LAPD review of Christopher Dorner firing: why black community wants more
Even 20 years after the Rodney King riots, mistrust simmers between the LAPD and the black community. Some leaders say federal authorities need to investigate Christopher Dorner's claims.
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Since then, a succession of police chiefs here has made reform a high priority. The depth of the problem was such that the federal government even stepped in to provide oversight for eight years. These steps helped clean up the department, most agree. The changing demographics of the force – 37 percent white now compared with 59 percent in 1992 – are one sign of how far the LAPD has come.Skip to next paragraph
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The Dorner case provides a test of whether those reforms have taken hold, some observers say. Many of the most significant gains were made under former chief William Bratton, who was hired from outside the department. Now that Beck – a lifetime veteran of the LAPD – is chief, he is loath to continue the same level of discipline that Bratton instituted, given that so many in the department are longtime colleagues, critics say.
“This [Dorner manifesto] posed a serious frontal challenge to the LAPD's decade-long efforts to transform the department into a kindler, gentler, community-oriented department,” says Earl Ofari Hutchinson, author of several books on the black experience in America and president of the Los Angeles Urban Policy Roundtable. “The fact that that image of the LAPD is still burned into the memory and belief of many, gave Dorner's allegations some resonance."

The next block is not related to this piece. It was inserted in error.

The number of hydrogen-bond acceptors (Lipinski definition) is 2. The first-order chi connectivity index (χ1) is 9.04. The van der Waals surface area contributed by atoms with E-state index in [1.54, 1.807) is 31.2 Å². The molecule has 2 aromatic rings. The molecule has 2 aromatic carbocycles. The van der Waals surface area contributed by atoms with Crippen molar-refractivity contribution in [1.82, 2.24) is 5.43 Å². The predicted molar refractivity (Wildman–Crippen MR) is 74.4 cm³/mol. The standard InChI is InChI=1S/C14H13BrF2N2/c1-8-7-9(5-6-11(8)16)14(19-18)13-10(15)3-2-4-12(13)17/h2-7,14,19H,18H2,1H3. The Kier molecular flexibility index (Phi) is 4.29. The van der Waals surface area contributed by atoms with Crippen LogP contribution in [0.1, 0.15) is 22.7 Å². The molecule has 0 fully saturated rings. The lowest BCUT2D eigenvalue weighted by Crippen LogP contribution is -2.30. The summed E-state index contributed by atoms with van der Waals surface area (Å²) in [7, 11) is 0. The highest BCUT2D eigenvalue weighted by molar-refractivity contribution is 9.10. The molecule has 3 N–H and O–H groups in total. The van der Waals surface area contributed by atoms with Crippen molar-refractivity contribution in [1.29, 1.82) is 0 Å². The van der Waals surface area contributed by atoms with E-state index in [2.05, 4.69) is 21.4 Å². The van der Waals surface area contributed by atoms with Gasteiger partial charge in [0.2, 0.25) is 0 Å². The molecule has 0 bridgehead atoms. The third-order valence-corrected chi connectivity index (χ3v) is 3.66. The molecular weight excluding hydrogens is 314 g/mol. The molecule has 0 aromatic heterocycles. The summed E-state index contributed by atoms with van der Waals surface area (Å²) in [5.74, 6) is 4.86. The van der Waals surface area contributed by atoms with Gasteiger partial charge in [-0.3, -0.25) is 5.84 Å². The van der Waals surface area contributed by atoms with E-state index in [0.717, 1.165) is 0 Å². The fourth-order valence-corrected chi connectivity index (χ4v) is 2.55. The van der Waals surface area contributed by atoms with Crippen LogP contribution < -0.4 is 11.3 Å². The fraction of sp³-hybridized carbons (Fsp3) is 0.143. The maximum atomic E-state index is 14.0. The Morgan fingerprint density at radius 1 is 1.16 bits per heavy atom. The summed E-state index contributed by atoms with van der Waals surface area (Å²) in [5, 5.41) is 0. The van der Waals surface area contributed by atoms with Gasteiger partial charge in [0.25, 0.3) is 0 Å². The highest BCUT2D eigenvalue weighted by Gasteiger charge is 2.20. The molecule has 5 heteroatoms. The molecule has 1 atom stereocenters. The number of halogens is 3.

Beck’s reopening the case "was, in part, a sound police-investigation move, and in part a move to protect the image of the LAPD as a department that doesn't do business in the old insular, oppressive ways,” Mr. Hutchinson says.
Lt. Andy Neiman, a spokesman for the LAPD, says the investigation will be conducted by the Office of Inspector General, which is the civilian head of the Los Angeles Police Department and assists the Police Commission in providing independent civilian oversight. He says Beck was not police chief at the time of Dorner’s firing, but was chief of the south bureau where Dorner was assigned.
He says Beck did not bow to public pressure in agreeing to reopen the investigation Saturday, but rather read accounts showing the public was very concerned and wants to “make sure we got it right, and if not, to make it right.”
But some national observers agree that if any progress has been made, it needs to be verified and validated by an independent body – and the further away it is from Los Angeles, the better.
“If there is one ounce of truth in Dorner’s manifesto, it needs to be verified from outside,” says Damon Jones, New York representative for Blacks in Law Enforcement of America. “Cases like this are happening all over the country where [an officer of color] gets punished for doing the right thing. The police cannot investigate themselves. [US Attorney General] Eric Holder needs to step up and investigate these police departments.”
Still, other national analysts applaud Beck for at least providing an opening for further scrutiny .
Says Mary Powers, coordinator of Citizens Alert, Chicago’s 46-year-old police watchdog group: “For the LAPD to re-look at this case may not be the scrutiny that Los Angeles’s black community really wants and needs, but at least it’s a start.”